Ehmetjan Qasim

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Ehmetjan Qasimi
Ахмаджан Касыми1.jpg
Vice Chairman of the Xinjiang Provincial Coalition Government
In office
12 June 1946 – 27 August 1949
Personal details
Born 15 April 1914
Yining, Xinjiang, China
Died 27 August 1949
Soviet Union
Profession Politician
Ehmetjan Qasim
Chinese name
Traditional Chinese 阿合買提江·哈斯木
Simplified Chinese 阿合买提江·哈斯木
Uyghur name
ئەخمەتجان قاسىمى

Ehmetjan Qasimi (15 April 1914–27 August 1949[1]) was a Uyghur political leader in Xinjiang province of the Republic of China.

Life and Political Career[edit]

Ehmetjan was born in Ghulzha (Yining in Chinese) in 1914. He studied at the Communist University of the Toilers of the East, Moscow in 1936 and was a member of Communist Party of Soviet Union. Ehmetjan was described as "Stalin's man" and as a "communist-minded progressive".[2] Qasim Russified his surname to "Kasimov" and became a member of the Communist Party of the Soviet Union.

He was a member of the governing council of the Second East Turkestan Republic, a Soviet-backed administration founded in three northwestern districts of Xinjiang during the Ili Rebellion in November 1944.[3] Qasimi himself was not involved with the planning of the rebellion.[4] The Second ETR was initially led by Elihan Tore, who favored forming a conservative Islamic government.[5] Tore disappeared in the Soviet Union in 1946. Qasimi was a leader of the pro-Soviet Sinkiang Turkic People's National Liberation Committee (STPNLC).[5]

In June 1946, Qasimi reached a political agreement with the Nationalist Chinese leader Zhang Zhizhong to form a coalition provincial government in Dihua (present day Urumqi).[6] The Second ETR was disbanded in name but the three districts retained autonomy.[5] As a vice-chairman of the coalition government, Qasimi called for unity and support for the government.[7] He explained that the people of Ili had risen in rebellion only to secure their rights under the Chinese constitution.[8] He was a member of Xinjiang's delegation to the National Assembly in Nanjing.[8]

In the summer of 1949, as Chinese Nationalists were losing the civil war to the Chinese Communists, the Soviet Union planned for ETR leaders to switch sides. On August 22, 1949, Vasiliy Borisov, the Soviet Vice-Consul at Yining, accompanied ETR leadership in auto trip to USSR for urgent talks with Soviet officials about future of ETR, where they were told to cooperate with Communist Party of China. They were invited by Chinese Communist leader, Mao Zedong to attend the First Chinese People's Political Consultative Conference in Beijing to prepare for the founding of the People's Republic of China. On August 24, 1949 Ehmetjan, Abdulkerim Abbas, Ishaq Beg Munonov, Dalelkhan Sugirbayev, Luo Zhi and other top ETR representatives (11 men in all) boarded a plane in Almaty, the capital of the Kazakh SSR, for Beijing. On September 3, the Soviet Union informed Saifuddin Azizi, another leader of the ETR, who was not on the flight that the plane had crashed near Lake Baikal en route to Beijing, killing all on board.[9]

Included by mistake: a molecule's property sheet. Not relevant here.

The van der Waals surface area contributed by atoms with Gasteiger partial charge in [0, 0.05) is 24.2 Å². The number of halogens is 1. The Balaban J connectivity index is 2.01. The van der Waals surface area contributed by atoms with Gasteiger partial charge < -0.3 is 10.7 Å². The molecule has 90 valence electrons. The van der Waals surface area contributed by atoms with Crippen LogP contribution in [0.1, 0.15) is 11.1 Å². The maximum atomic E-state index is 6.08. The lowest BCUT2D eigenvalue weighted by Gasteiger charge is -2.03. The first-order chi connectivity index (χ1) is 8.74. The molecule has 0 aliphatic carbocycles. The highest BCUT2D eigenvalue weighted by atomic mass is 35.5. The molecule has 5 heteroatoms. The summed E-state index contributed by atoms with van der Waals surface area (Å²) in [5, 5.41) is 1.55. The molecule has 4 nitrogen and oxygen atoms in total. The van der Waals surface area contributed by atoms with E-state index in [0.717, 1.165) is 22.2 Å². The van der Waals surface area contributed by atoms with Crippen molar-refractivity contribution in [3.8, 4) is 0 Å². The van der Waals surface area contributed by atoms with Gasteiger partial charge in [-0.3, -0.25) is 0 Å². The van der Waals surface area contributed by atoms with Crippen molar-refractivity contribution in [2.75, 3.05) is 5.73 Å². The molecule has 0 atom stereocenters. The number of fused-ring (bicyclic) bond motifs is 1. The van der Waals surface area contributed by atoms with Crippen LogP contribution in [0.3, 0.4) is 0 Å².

Saifuddin and two other ETR leaders then traveled to Beijing by train where they agreed to incorporate the Three Districts into the newly founded People's Republic of China and accept important positions within the administration. News of plane crash and death of Ehmetjan was not publicly announced in Xinjiang until early December, after the People's Liberation Army had secured the region.


Ehmetjan Qasimi was married in January 1945 to Mahinur Qasim (Maynor Kasim; 玛依努尔•哈斯木), a native of Korgas County in Ili.[10] The couple had a son and a daughter.[10] In 1952, Mahinur Qasim became the mayor of Yining and joined the Chinese Communist Party.[10] She later served as a member of Standing Committee of the National People's Congress and a vice chair of the All-China Women's Federation.[11] She has been a prominent advocate of women and children's rights.[12] Her memoir of her husband, Remembering Ehmetijan, was published in China in 2011.[10]


In the People's Republic of China, Ehmetjan Qasimi is remembered as a martyr and hero in the struggle against the Nationalist regime.[13] His remains were returned to China in April 1950 and later reburied in a martyr’s memorial cemetery in Yining.[13] The cemetery has a stele with calligraphy by Mao Zedong, praising Qasimi and his fellow martyrs for their contributions to the Chinese people’s revolution and mourning their death en route to the Inaugural Chinese People's Political Consultative Conference in Beijing.[13]


  1. ^ also transliterated as Ehmetjan Qasimi, Exmetjan Qasimi, Ahmetjan Khasim, Ahmet Jan Kasimi, Aḥmadjān Qāsim, or Ahmetcan Kasim
  2. ^ Forbes 1986, p. 174
  3. ^ Benson 1990:138
  4. ^ Benson 1990:140
  5. ^ a b c Mark Dickens, "The Soviets in Xinjiang 1911-1949" Last Accessed 2010-11-14
  6. ^ Benson 1990:63, 70
  7. ^ Benson 1990:84, 101
  8. ^ a b Benson 1990:86
  9. ^ Donald H. McMillen, Chinese Communist Power and Policy in Xinjiang, 1949-1977 (Boulder, Colorado:Westview Press, 1979), p. 30
  10. ^ a b c d (Chinese) 回忆阿合买提江(上下)
  11. ^ (Chinese) 第七届全国妇联领导机构主要成员
  12. ^ (Chinese) 自治区领导会见玛依努尔·哈斯木祝贺她荣获中国内藤国际育儿奖 2002-12-18
  13. ^ a b c (Chinese) "三区革命烈士陵园(三区革命历史纪念馆):伊宁市" 人民网 2008-10-18


External links[edit]

Political offices
Preceded by
Co-Vice Chairman of the Xinjiang Provincial Coalition Government (along with Burhan Shahidi, and then Abdul Kerim Han Maksum)
Succeeded by